Losing Darkness: Satellite Data Shows Global Light Pollution On the Rise

This image taken from the International Space Station shows artificial lights from Spain and Portugal.
This image taken from the International Space Station shows artificial lights from Spain and Portugal. (Image credit: NASA)

Around the globe, in both developed and developing nations, Earth's night skies are being filled with artificial light more and more each year, according to a new study.

Using data from an Earth-observing weather satellite called Suomi NPP, the new study shows that between 2012 and 2016, artificially lit regions on Earth increased in brightness by 2.2 percent. In addition, the total area where artificial lighting appeared also increased by 2.2 percent, providing an illustration of humanity's expansion into previously undeveloped areas.

When broken down by country, the results show that in many developing nations, the increases in artificial lighting are well above the global average, as more people gain access to electricity and outdoor lighting equipment for highways, city centers and residential areas. [Photos: Light Pollution Around the World]

But even in many developed nations, the output of artificial light may be increasing as well, despite some regional efforts to curb it, the study shows. Light pollution has many side effects, including disrupting the circadian rhythms of plants, animals and humans.

Artificial lights in Calgary have increased noticeably between 2010 to 2015. (Image credit: Image courtesy of the Earth Science and Remote Sensing Unit, NASA Johnson Space Center)

The view from space

The data for the new study comes from the Suomi NPP satellite, which was designed as an operational testbed for critical hardware components that will go on a next-generation series of weather satellites from the National Oceanic and Atmospheric Administration (NOAA). The first of those satellites launched into space this month. The new additions will help meteorologists develop seven-day forecasts, as well as manage things like wildfire tracking and management, monitoring of storms and natural disasters, disaster relief efforts and a slew of other applications.

One of the instruments aboard Suomi NPP is called the Visible Infrared Imaging Radiometer Suite, which includes a sensor called the Day/Night Band (DNB). The DNB was designed to provide high-resolution images of clouds at night to assist in weather forecasting, according to Christopher Elvidge, a physical scientist at NOAA who spoke at a telephone news conference held yesterday (Nov. 21).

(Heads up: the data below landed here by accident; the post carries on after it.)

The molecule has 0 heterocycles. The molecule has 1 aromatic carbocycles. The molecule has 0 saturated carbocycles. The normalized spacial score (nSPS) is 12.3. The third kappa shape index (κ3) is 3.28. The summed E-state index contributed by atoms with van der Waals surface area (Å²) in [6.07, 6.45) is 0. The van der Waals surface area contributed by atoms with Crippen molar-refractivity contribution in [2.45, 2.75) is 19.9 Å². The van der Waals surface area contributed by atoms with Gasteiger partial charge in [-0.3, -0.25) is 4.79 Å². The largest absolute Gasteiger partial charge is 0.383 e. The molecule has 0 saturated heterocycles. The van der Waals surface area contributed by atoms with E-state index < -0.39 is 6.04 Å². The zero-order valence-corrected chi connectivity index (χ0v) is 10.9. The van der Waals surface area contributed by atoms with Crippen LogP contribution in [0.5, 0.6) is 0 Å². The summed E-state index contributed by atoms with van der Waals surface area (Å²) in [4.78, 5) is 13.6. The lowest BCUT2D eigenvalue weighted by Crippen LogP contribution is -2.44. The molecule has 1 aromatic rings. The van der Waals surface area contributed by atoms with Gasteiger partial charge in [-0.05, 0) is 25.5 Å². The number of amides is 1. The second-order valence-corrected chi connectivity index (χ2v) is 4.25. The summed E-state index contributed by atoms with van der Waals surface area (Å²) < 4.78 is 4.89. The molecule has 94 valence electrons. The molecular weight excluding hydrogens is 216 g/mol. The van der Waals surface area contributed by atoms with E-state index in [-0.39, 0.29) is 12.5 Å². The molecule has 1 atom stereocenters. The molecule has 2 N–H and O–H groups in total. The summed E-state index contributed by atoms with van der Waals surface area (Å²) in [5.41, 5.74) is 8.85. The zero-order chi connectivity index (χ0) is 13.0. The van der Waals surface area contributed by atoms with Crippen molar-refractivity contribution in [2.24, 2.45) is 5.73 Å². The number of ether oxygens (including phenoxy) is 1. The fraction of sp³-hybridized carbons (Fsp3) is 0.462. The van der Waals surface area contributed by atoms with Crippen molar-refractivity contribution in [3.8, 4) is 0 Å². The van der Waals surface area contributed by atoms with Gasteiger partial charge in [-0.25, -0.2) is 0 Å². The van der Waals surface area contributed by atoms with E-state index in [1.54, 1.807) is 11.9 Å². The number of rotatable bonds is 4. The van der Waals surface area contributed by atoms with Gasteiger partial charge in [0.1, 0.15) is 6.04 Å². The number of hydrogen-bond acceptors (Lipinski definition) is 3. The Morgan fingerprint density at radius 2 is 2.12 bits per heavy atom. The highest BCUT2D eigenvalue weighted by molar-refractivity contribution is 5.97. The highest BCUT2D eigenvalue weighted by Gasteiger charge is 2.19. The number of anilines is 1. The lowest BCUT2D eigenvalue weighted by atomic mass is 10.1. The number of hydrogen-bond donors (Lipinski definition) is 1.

Suomi NPP orbits the globe from pole to pole, while the planet spins underneath it, so that it captures a view of the entire planet about twice per day. It has a "footprint" of 750 meters square, which means that's about how large each pixel is on the VIIRS images.

"The way that I characterize it often is that the [VIIRS] day-night band allows us to work kind of at the neighborhood level," Christopher Kyba, a postdoctoral researcher at the German Research Centre for Geosciences and lead author on the new paper, said during the news conference.

The observations showed a decrease in lighting usage in a few places, including Syria and Yemen, which have both been undergoing intense warfare. The paper notes that "with few exceptions, growth in lighting occurred throughout South America, Africa, and Asia."

Images of Calgary, Alberta, Canada, taken from the International Space Station. On the left, an image taken on December 23, 2010. Residential areas are mainly lit by orange sodium lamps. On the right, an image taken Nov. 27, 2015. Many areas on the outskirts are newly lit compared to 2010, and many neighborhoods have switched from orange sodium lamps to white LED lamps. (Image credit: NASA)

Blue light

The study has an important caveat that is introduced by the VIIRS instrument: The data that the study was based on did not include all wavelengths of light that are visible to the human eye. Specifically, the data does not include "blue" light. Traditional light bulbs (like sodium lamps and most halogen lights) emit mainly in yellow, orange and red wavelengths of light, but many LED light bulbs emit high levels of blue light.

As a result, the total increase in light pollution visible to the human eye is actually higher than what's reported in the paper, the researchers said. And, while some cities may appear to reduce their light output year after year in the data, those cities may just be switching over to LEDs; the apparent reduction is simply a shift of the light into the blue wavelength, they said. In an email to Space.com, Kyba said it would be extremely difficult to try and estimate how much blue light each country emits, because that varies widely among all kinds of light bulbs.